Crowdsourcing consumer information is a fact of everyday life now, but not everyone is aware that these resources exist for health care costs and experiences.
The website CostHelper.com has a section devoted to health care costs, and its articles include estimates for many potential costs, from hospital billing to medical supplies. You’ll also see comments from the CostHelper user community reporting on their own individual expenses, which can help offer a more detailed picture of how costs vary from area to area.
FairHealthConsumer.org has a different approach to gathering information on medical costs. They collect data on health care claims from insurers, estimating the number of claims received to date at over 28 billion. Searches for specific costs include geographical location and other details, so the potential accuracy of the results is high.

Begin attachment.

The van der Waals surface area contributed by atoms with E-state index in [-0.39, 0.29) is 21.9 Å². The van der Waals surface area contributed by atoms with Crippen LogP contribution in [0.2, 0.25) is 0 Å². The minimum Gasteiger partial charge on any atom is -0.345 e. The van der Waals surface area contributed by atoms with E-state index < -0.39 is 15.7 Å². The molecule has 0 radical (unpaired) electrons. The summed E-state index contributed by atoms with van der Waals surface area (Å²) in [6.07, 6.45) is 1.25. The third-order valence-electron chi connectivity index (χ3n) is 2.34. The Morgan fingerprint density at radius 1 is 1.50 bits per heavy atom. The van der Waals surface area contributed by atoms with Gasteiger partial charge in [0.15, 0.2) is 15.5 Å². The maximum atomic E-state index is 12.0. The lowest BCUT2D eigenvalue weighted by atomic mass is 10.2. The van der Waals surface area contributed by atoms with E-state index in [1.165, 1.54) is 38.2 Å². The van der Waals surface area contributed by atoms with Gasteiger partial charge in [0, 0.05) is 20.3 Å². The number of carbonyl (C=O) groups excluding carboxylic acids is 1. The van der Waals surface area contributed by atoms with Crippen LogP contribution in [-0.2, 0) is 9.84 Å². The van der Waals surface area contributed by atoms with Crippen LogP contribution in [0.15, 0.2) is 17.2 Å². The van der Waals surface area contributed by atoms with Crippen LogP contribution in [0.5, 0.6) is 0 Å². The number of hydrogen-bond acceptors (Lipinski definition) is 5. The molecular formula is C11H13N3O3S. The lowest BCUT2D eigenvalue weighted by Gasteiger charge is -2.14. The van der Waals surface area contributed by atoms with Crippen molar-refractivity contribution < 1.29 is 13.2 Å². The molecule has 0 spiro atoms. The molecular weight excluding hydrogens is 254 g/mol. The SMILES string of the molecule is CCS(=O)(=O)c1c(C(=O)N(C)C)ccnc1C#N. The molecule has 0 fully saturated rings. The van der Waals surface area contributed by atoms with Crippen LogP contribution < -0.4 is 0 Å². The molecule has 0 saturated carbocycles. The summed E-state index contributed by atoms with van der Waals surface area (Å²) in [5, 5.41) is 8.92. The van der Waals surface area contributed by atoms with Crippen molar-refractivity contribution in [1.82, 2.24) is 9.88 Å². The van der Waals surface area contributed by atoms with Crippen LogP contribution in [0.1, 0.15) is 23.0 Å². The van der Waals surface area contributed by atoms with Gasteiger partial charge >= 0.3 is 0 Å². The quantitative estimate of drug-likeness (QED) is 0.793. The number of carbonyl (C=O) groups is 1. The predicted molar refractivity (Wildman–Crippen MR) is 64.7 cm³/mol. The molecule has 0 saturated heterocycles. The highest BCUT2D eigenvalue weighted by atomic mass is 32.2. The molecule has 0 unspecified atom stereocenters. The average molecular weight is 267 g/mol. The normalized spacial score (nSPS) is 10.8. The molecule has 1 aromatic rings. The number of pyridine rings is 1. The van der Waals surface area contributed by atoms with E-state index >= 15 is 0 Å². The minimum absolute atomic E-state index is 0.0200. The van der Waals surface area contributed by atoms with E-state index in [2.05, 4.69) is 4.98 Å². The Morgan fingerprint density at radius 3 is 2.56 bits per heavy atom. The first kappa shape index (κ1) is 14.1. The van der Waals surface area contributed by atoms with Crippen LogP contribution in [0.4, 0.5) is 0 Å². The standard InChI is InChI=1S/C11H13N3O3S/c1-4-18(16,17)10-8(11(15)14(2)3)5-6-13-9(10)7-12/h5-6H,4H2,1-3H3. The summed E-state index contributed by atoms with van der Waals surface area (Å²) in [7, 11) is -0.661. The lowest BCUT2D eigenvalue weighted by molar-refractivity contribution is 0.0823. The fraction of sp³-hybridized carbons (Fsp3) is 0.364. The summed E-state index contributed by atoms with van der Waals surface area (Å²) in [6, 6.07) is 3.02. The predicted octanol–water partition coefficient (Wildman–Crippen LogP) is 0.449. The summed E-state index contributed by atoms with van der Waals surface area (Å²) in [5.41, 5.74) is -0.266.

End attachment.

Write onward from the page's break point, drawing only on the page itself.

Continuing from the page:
Consumer Reports doesn’t offer cost information on specific procedures, but they do have a helpful guide to health insurance that can be a starting place for decision-making. As always, their information comes from a combination of research and input from readers.
Vox’s project collecting data on emergency room bills is a sometimes terrifying read, but the facts shared by over a thousand people provide some benchmarks for comparison.
The bottom line is that the more facts we have, the more informed our decisions can be. Increased transparency in health care pricing is going to benefit all patients.